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    @Vectornaut I'd think if you referred to the pairing $(f_1, f_2): X \to Y_1 \times Y_2$ or $\langle f_1, f_2 \rangle: X \to Y_1 \times Y_2$, then context should usually be sufficient to disambiguate this sense of pairing from bilinear pairing, since a product $Y_1 \times Y_2$ of two rings is never a field. :-) – Todd Trimble Oct 6 '15 at 19:27
  • tupling is nice; though one could perhaps also use 'stringing' but that may strike the wrong chord.... It is also interesting to note that syntactically, 'tupling a list' as noted above, literally means 'parenthesizing' it --- the $f_i$ and the commas are already there! – Suvrit Oct 6 '15 at 22:37
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    I'm accepting this answer as being (a) one with a little bit of precedent (from the n-lab), (b) a term which does not require specialised knowledge in order to understand, and (c) the most popular of the alternatives suggested here. I also like the fine distinction between the tuple $(x \mapsto f_1(x),\dots,x \mapsto f_n(x))$ of $f_1,\dots,f_n$ and the tupling $x \mapsto (f_1(x),\dots,f_n(x))$ of $f_1,\dots,f_n$; these two concepts are canonically and naturally equivalent and it is a fairly safe abuse of notation to call them both $(f_1,\dots,f_n)$, and the similar names support this. – Terry Tao Oct 8 '15 at 16:45

You could call $$\mathbf r(t)=\langle x(t), y(t), z(t)\rangle$$ the vector function (or vector?) of $(x,y,z)$.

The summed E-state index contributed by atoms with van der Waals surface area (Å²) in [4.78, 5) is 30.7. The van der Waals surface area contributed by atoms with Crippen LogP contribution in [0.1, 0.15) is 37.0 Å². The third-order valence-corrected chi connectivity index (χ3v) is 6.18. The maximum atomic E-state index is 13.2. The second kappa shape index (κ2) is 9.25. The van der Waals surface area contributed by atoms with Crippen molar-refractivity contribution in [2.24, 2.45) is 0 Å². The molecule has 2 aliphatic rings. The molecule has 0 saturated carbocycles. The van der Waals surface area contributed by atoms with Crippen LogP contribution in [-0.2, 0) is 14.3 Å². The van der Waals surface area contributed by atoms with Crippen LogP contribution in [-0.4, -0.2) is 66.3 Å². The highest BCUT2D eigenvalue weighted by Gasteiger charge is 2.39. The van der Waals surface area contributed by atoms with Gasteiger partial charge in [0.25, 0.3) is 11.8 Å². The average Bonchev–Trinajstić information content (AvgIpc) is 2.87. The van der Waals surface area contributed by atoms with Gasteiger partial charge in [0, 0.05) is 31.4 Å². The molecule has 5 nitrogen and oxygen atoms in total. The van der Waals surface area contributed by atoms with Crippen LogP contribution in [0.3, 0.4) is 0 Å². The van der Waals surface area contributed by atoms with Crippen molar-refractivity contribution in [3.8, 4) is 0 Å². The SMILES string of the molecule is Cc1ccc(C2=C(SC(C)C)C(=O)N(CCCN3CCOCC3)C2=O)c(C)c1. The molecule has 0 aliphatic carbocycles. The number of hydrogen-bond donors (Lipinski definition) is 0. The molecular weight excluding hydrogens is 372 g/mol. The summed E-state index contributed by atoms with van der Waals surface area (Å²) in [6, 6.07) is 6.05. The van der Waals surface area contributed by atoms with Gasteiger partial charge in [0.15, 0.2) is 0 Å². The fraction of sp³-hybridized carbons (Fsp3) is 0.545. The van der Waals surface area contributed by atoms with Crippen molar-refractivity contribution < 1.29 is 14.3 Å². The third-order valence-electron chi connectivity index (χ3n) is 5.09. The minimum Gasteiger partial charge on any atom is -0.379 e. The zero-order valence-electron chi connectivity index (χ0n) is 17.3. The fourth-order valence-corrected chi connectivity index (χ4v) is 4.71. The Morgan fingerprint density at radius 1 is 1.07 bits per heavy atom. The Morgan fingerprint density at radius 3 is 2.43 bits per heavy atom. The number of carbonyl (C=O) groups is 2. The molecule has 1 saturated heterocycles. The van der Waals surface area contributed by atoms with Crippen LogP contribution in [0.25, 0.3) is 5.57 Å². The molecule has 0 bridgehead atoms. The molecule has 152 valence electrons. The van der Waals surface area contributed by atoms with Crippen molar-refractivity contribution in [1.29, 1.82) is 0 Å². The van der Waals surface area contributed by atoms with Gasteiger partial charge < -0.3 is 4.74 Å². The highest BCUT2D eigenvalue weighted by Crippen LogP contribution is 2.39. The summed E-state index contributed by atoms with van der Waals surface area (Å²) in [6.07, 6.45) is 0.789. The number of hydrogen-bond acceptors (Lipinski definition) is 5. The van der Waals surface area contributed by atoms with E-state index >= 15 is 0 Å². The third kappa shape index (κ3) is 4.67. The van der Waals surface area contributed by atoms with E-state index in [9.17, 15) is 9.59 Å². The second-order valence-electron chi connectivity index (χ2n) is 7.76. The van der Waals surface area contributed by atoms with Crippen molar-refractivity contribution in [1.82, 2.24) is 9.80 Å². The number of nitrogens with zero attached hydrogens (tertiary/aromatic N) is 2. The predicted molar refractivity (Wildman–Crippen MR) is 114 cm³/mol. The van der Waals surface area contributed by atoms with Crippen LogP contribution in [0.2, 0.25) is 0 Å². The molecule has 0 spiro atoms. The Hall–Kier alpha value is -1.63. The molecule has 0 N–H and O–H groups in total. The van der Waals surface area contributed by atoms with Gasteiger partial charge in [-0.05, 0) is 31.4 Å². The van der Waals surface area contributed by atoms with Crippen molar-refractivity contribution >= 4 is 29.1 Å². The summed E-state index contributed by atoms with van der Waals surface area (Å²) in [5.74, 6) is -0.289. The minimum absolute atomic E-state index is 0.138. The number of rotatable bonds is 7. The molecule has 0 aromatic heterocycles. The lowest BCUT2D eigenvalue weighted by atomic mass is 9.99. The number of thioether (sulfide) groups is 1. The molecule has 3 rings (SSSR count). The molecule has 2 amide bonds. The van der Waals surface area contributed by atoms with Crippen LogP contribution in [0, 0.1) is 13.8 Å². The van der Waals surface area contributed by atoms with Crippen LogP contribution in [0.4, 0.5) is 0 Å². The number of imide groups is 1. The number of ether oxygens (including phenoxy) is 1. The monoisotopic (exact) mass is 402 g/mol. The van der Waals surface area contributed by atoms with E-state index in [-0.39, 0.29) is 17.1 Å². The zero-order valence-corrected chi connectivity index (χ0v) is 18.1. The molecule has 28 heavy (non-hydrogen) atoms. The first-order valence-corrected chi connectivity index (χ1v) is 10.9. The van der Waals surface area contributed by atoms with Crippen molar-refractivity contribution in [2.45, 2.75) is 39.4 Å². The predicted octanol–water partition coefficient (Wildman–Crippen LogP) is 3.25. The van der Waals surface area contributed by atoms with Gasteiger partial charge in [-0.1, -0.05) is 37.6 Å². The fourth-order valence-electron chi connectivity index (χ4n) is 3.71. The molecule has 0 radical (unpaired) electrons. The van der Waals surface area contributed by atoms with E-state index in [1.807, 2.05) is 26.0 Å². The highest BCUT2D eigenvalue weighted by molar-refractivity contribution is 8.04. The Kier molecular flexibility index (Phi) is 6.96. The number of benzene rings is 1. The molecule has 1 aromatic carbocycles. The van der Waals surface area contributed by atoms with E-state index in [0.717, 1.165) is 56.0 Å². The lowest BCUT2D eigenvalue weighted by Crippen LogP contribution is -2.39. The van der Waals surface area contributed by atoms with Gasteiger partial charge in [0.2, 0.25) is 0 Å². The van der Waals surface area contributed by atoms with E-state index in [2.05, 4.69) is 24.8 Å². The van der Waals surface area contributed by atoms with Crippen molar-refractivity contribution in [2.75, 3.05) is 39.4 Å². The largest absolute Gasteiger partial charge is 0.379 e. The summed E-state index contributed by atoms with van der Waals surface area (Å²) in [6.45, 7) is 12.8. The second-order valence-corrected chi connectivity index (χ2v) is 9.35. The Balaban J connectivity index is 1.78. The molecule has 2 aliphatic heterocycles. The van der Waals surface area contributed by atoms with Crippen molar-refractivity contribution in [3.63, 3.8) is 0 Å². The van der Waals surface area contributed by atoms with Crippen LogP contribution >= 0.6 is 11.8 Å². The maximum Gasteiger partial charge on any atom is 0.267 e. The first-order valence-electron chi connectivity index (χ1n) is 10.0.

• I thought of mentioned this name but then I saw this and decided to pass...but I like this name nevertheless – Suvrit Oct 6 '15 at 18:42
  • I wanted to say something like "vector-valued function with components $f_i$" but this only really works for appropriate $Y_i$. – Jp McCarthy Oct 6 '15 at 18:56

Perhaps you can take inspiration from computer science.

In "APL: an interactive approach", Gilman and Rose talk about the catenation and lamination operators for joining together appropriately shaped arguments which (in my view) are multidimensional arrays. I think 'catenating' functions is appropriate for this usage. (Gilman, Leonard, and Allen J. Rose. APL: an interactive approach. Krieger Publishing Co., Inc., 1992. I have the second edition from an earlier year at home, with catenation on page 138, I think.)

If you decide that you prefer something else, be bold and define a term. Although I like Brendan McKay's suggestion of 'assemblage', for some reason 'amalgam' appeals to me. However, it is important to know how you end up using the name and the construct: there may be other things that better deserve those names. Further, be sure to point out similar but different uses (e.g. 'amalgamated product'). (You know that already, but a reminder shouldn't hurt.) You might even give a nod to history and note how such things were named and used in early vector calculus and linear algebra texts.

Gerhard "Can Say You Were Ill-advised" Paseman, 2015.10.06

A reasonable case could be made for calling your tuple-function a multi-span in whichever category $C$ your $\{f_i\}_1^n$ inhabit. When $n=2$, this reduces to the usual span given by roof-diagrams which look like this:

$$Y_1 \stackrel{f_1}{\gets} X \stackrel{f_2}{\to} Y_2$$

In this happy $n=2$ case you can actually compose these guys provided $C$ admits pullbacks; in this case, you have a bicategory of spans in $C$. For larger $n$, things are much less structured (as far as I know).

The obvious dual gadgets (unfortunately, but not unexpectedly, called multi-cospans) have actually appeared in work by Grandis, pdf here.